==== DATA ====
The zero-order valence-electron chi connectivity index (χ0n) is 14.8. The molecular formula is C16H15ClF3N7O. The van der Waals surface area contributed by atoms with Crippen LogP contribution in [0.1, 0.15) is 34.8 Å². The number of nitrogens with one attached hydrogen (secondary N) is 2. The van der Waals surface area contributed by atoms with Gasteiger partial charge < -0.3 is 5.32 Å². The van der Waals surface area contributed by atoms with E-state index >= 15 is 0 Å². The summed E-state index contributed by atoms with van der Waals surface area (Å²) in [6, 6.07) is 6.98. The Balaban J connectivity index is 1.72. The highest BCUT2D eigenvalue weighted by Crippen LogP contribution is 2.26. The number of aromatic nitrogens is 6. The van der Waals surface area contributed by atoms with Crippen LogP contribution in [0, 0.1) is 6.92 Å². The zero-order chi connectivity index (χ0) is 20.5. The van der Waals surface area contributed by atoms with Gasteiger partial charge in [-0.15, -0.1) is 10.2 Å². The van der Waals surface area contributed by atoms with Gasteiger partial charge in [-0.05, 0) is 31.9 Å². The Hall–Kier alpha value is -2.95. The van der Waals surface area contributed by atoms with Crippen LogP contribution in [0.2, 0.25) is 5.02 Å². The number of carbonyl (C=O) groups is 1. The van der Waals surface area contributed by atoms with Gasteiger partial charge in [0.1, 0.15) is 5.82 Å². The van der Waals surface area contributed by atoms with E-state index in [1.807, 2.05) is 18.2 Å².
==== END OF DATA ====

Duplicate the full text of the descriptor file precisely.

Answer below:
The zero-order valence-electron chi connectivity index (χ0n) is 14.8. The molecular formula is C16H15ClF3N7O. The van der Waals surface area contributed by atoms with Crippen LogP contribution in [0.1, 0.15) is 34.8 Å². The number of nitrogens with one attached hydrogen (secondary N) is 2. The van der Waals surface area contributed by atoms with Gasteiger partial charge < -0.3 is 5.32 Å². The van der Waals surface area contributed by atoms with E-state index >= 15 is 0 Å². The summed E-state index contributed by atoms with van der Waals surface area (Å²) in [6, 6.07) is 6.98. The Balaban J connectivity index is 1.72. The highest BCUT2D eigenvalue weighted by Crippen LogP contribution is 2.26. The number of aromatic nitrogens is 6. The van der Waals surface area contributed by atoms with Crippen LogP contribution in [0, 0.1) is 6.92 Å². The zero-order chi connectivity index (χ0) is 20.5. The van der Waals surface area contributed by atoms with Gasteiger partial charge in [-0.15, -0.1) is 10.2 Å². The van der Waals surface area contributed by atoms with Gasteiger partial charge in [-0.05, 0) is 31.9 Å². The Hall–Kier alpha value is -2.95. The van der Waals surface area contributed by atoms with Crippen LogP contribution in [0.2, 0.25) is 5.02 Å². The number of carbonyl (C=O) groups is 1. The van der Waals surface area contributed by atoms with Gasteiger partial charge in [0.1, 0.15) is 5.82 Å². The van der Waals surface area contributed by atoms with E-state index in [1.807, 2.05) is 18.2 Å².